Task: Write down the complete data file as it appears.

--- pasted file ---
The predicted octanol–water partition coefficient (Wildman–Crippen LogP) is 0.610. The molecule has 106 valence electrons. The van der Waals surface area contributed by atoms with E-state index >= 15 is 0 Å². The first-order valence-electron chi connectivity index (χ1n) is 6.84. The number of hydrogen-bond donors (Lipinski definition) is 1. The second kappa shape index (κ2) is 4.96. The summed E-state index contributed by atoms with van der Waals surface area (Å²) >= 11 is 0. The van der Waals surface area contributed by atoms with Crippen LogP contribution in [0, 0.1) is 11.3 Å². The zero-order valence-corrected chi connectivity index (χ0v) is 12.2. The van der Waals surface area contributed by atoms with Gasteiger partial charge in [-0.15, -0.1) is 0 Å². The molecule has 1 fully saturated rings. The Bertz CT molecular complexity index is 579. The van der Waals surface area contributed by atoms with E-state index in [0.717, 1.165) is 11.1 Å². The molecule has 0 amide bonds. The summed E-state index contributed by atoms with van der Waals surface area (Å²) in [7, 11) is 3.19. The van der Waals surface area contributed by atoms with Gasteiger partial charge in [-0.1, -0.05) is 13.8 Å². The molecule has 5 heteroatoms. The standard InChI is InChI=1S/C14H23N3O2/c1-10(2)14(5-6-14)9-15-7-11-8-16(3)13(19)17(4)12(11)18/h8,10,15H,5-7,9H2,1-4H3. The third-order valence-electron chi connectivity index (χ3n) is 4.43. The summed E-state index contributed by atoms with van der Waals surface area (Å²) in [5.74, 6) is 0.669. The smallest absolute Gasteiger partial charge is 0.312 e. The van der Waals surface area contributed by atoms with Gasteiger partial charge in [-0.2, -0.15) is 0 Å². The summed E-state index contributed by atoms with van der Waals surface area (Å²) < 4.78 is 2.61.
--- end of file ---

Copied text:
The predicted octanol–water partition coefficient (Wildman–Crippen LogP) is 0.610. The molecule has 106 valence electrons. The van der Waals surface area contributed by atoms with E-state index >= 15 is 0 Å². The first-order valence-electron chi connectivity index (χ1n) is 6.84. The number of hydrogen-bond donors (Lipinski definition) is 1. The second kappa shape index (κ2) is 4.96. The summed E-state index contributed by atoms with van der Waals surface area (Å²) >= 11 is 0. The van der Waals surface area contributed by atoms with Crippen LogP contribution in [0, 0.1) is 11.3 Å². The zero-order valence-corrected chi connectivity index (χ0v) is 12.2. The van der Waals surface area contributed by atoms with Gasteiger partial charge in [-0.15, -0.1) is 0 Å². The molecule has 1 fully saturated rings. The Bertz CT molecular complexity index is 579. The van der Waals surface area contributed by atoms with E-state index in [0.717, 1.165) is 11.1 Å². The molecule has 0 amide bonds. The summed E-state index contributed by atoms with van der Waals surface area (Å²) in [7, 11) is 3.19. The van der Waals surface area contributed by atoms with Gasteiger partial charge in [-0.1, -0.05) is 13.8 Å². The molecule has 5 heteroatoms. The standard InChI is InChI=1S/C14H23N3O2/c1-10(2)14(5-6-14)9-15-7-11-8-16(3)13(19)17(4)12(11)18/h8,10,15H,5-7,9H2,1-4H3. The third-order valence-electron chi connectivity index (χ3n) is 4.43. The summed E-state index contributed by atoms with van der Waals surface area (Å²) in [5.74, 6) is 0.669. The smallest absolute Gasteiger partial charge is 0.312 e. The van der Waals surface area contributed by atoms with Gasteiger partial charge in [-0.2, -0.15) is 0 Å². The summed E-state index contributed by atoms with van der Waals surface area (Å²) < 4.78 is 2.61.